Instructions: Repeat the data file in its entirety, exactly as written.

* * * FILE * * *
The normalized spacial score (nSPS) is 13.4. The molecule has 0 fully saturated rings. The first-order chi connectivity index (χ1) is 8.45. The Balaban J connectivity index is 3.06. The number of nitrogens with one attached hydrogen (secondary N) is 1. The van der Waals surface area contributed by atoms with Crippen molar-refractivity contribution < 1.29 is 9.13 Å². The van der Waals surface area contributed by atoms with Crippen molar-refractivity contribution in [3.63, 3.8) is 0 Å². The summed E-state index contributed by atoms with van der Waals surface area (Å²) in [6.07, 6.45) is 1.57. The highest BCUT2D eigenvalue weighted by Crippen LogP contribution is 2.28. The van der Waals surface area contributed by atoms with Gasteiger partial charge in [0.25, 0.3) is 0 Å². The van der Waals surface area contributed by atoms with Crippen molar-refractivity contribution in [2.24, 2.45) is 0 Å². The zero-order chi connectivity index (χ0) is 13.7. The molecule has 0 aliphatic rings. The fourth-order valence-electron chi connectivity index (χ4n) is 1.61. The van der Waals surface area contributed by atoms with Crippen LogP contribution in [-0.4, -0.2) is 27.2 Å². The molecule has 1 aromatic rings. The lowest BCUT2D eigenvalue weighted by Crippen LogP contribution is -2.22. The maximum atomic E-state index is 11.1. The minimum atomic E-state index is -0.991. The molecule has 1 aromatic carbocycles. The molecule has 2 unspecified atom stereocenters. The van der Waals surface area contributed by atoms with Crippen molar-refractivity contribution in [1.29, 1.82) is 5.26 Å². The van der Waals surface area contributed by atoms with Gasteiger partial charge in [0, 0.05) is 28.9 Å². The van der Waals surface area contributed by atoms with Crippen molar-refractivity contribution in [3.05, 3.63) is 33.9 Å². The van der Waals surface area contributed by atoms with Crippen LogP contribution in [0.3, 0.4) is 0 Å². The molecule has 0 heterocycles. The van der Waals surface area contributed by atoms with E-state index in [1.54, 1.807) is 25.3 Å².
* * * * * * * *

The normalized spacial score (nSPS) is 13.4. The molecule has 0 fully saturated rings. The first-order chi connectivity index (χ1) is 8.45. The Balaban J connectivity index is 3.06. The number of nitrogens with one attached hydrogen (secondary N) is 1. The van der Waals surface area contributed by atoms with Crippen molar-refractivity contribution < 1.29 is 9.13 Å². The van der Waals surface area contributed by atoms with Crippen molar-refractivity contribution in [3.63, 3.8) is 0 Å². The summed E-state index contributed by atoms with van der Waals surface area (Å²) in [6.07, 6.45) is 1.57. The highest BCUT2D eigenvalue weighted by Crippen LogP contribution is 2.28. The van der Waals surface area contributed by atoms with Gasteiger partial charge in [0.25, 0.3) is 0 Å². The van der Waals surface area contributed by atoms with Crippen molar-refractivity contribution in [2.24, 2.45) is 0 Å². The zero-order chi connectivity index (χ0) is 13.7. The molecule has 0 aliphatic rings. The fourth-order valence-electron chi connectivity index (χ4n) is 1.61. The van der Waals surface area contributed by atoms with Crippen LogP contribution in [-0.4, -0.2) is 27.2 Å². The molecule has 1 aromatic rings. The lowest BCUT2D eigenvalue weighted by Crippen LogP contribution is -2.22. The maximum atomic E-state index is 11.1. The minimum atomic E-state index is -0.991. The molecule has 1 aromatic carbocycles. The molecule has 2 unspecified atom stereocenters. The van der Waals surface area contributed by atoms with Crippen molar-refractivity contribution in [1.29, 1.82) is 5.26 Å². The van der Waals surface area contributed by atoms with Gasteiger partial charge in [0, 0.05) is 28.9 Å². The van der Waals surface area contributed by atoms with Crippen molar-refractivity contribution in [3.05, 3.63) is 33.9 Å². The van der Waals surface area contributed by atoms with Crippen LogP contribution in [0.3, 0.4) is 0 Å². The molecule has 0 heterocycles. The van der Waals surface area contributed by atoms with E-state index in [1.54, 1.807) is 25.3 Å².